Arts

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One-time U of O music student’s band The Royal Streets hit it big

Photo courtesy of The Royal Streets

It’s not always easy telling your folks you want to take time off of school to pursue your dream. For Eric Stirtzinger, he followed his passion and it paid off.

Stirtzinger is the guitarist and backup vocalist of The Royal Streets, and studied music at the University of Ottawa from 2011 to 2013. As a student he wrote and played music in his free time, performing at open mic nights and coffee houses. At the end of every semester, his friend Algernon Friolet, from Kitchener-Waterloo, would say they should start a band together.

“‘Eric, drop out of school and come play music with me. It’s going to be sweet and going to be way more fun than school,’ he would say,” Stirtzinger recalls, “I would always laugh it off.”

Friolet kept it up by sending him music to study while Stirtzinger was back in Ottawa. The two eventually met up with their childhood friend Michael Demsey to form a band and record some songs. In time, they added more members, while Stirtzinger communicated from afar.

“They would send me links to all these new songs from Dropbox and tell me what kind of shows they had,” he says. The band released some demos over the Christmas break last year.

While he was back in his hometown over the summer and had an incredibly successful tour across Canada, Stirtzinger knew what he had to do. He decided to leave in third year to pursue his dreams of playing music full-time with his friends.

“Finally I had to approach my parents diplomatically and tell them I’m not going back to school to finish my last year right away. I want to do this,” he says. His parents, both musicians themselves, were supportive and understanding.

Much like the qualms of working with family in a professional setting, Stirtzinger knows how to handle the catch-22 scenario of working alongside childhood friends—it can result in some of the worst fights.

“We have fought over the stupidest things, so you know the best ways to approach someone to talk about something,” he explains. “You know them so it’s good because there’s no fear of them being like, ‘Fuck you, you’re not in the band anymore,’ and having all these hatred feelings. There’s a mutual respect and comradeship with all of us.”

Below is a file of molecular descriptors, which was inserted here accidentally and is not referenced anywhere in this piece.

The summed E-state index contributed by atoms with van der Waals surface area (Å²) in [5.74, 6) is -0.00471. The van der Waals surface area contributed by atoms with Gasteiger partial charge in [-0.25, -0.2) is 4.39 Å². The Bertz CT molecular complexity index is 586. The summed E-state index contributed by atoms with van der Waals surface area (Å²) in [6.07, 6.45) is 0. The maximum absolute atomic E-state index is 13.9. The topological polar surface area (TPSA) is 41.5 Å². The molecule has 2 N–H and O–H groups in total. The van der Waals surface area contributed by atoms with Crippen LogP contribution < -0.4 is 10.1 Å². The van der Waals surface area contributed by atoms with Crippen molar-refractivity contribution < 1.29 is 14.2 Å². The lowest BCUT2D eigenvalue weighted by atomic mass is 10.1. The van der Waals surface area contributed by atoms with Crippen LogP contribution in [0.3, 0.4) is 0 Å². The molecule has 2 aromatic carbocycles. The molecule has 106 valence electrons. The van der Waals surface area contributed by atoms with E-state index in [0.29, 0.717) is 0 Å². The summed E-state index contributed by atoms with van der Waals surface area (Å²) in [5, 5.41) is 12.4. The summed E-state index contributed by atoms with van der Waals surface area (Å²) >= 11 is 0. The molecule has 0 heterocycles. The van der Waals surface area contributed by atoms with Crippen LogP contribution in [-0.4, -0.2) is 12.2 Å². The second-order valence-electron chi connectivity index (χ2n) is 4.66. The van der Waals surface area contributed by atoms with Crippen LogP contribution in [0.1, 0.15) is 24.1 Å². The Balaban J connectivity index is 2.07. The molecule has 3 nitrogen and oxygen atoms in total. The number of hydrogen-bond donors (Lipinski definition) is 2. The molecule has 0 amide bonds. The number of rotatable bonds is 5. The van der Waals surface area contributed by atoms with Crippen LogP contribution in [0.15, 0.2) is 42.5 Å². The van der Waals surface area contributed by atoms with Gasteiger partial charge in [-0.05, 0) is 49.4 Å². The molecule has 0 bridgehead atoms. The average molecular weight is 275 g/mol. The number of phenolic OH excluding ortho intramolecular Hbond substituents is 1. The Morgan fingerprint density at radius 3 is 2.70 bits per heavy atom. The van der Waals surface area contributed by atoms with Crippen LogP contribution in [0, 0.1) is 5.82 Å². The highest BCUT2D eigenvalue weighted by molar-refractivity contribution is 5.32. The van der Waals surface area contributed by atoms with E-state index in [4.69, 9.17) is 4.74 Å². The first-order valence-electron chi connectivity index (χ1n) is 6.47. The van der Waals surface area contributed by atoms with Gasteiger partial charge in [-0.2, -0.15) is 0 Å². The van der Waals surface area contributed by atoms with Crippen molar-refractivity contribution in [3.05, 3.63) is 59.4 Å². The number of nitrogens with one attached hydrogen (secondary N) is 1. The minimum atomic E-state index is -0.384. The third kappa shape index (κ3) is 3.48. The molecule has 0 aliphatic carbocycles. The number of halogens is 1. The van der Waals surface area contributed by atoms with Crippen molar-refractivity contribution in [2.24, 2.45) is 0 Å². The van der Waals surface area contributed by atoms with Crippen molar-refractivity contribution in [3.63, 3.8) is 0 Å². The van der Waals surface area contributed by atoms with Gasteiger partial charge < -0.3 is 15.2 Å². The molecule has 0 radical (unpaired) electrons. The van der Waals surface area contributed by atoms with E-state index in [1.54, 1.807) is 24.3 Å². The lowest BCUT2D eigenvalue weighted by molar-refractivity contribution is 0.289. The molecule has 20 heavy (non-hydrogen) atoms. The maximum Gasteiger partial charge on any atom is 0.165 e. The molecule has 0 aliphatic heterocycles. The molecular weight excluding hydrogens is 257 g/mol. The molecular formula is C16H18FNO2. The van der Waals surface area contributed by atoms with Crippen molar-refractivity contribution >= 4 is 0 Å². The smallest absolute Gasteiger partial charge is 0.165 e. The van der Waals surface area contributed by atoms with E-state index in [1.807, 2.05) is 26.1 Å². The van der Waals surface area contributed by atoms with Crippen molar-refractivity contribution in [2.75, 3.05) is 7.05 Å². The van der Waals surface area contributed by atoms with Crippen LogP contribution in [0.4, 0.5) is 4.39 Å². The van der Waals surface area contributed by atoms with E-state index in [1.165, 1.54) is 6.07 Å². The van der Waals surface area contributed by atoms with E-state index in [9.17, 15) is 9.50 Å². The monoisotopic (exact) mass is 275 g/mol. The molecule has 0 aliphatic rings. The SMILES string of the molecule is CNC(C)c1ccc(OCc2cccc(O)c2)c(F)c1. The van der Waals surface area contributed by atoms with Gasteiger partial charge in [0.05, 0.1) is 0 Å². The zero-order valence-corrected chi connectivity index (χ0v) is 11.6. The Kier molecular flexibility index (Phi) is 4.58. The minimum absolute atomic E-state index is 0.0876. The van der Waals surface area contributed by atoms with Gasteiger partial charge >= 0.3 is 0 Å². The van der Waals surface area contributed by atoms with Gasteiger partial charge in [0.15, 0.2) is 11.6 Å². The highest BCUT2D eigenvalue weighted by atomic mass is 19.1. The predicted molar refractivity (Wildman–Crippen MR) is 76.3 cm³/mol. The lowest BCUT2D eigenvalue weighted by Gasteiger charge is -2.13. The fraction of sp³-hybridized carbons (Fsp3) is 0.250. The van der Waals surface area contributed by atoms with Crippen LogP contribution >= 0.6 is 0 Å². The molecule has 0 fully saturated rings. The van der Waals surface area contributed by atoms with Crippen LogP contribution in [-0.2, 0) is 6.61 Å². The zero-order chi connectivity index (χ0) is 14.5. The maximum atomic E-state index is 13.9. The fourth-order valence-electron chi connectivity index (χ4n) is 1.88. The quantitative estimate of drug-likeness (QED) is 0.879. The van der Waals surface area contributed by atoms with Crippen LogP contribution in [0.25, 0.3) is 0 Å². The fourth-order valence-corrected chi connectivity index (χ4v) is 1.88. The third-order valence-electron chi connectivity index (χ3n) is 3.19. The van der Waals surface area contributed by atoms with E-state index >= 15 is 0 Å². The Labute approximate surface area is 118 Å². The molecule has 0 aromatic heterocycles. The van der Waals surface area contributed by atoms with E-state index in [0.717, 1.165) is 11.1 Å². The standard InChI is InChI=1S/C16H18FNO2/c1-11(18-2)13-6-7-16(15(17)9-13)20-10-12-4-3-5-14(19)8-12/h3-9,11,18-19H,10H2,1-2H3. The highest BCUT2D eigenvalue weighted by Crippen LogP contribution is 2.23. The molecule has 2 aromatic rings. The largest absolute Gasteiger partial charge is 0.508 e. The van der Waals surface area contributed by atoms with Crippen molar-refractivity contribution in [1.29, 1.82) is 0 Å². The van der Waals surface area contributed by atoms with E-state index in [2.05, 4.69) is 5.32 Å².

The band released its first full-length album Kings & Queen this past March. Stirtzinger says that due to the overabundance of streaming websites like SoundCloud and YouTube, it’s best to tour as much as possible and have listeners see their name in as many cities as possible. It’s crucial to show people how much you love and appreciate the craft of making music, he says.

But it’s also due to social media that they got to play at one of Canada’s most coveted musical festivals this year: Osheaga in Montreal.

Molson Canadian held an online contest and with the help from fans using Twitter hashtags and Facebook mentions, The Royal Streets won the opportunity to play their set at the prestigious summer festival this past July.

“It was so cool to see and to get that much support,” says Stirtzinger. “We were hanging backstage with the Sam Roberts Band, July Talk, and Foster the People. It was just so cool seeing our name and people we grew up listening to all the time. It was wicked.”

 

Royal rock at the Rainbow

In front of a packed audience, The Royal Streets invigorated the tired crowd at the Rainbow Bistro on Oct. 18 with their catchy chords, seamless harmonies, and boundless energy.

The Streets’ blends of acoustic folk and electric rock is intriguing enough, but what’s fantastically obvious are the mesmerizing vocal talents of lead signers Algernon Friolet and Jillian Dowding, that make the band shine. The two singers’ vocal styles could not be more different, with Friolet’s cautious precision countering Dowding’s luxurious rasp. Yet coupled together, and as sharp as they both were Saturday night, the result is near flawless harmonization and a very unique sound.

The crowd seemed to be blown away. If you’ve never heard of this local band, Google them immediately. Unlike Bono from U2 says, these Streets do have a name.

—Jesse Colautti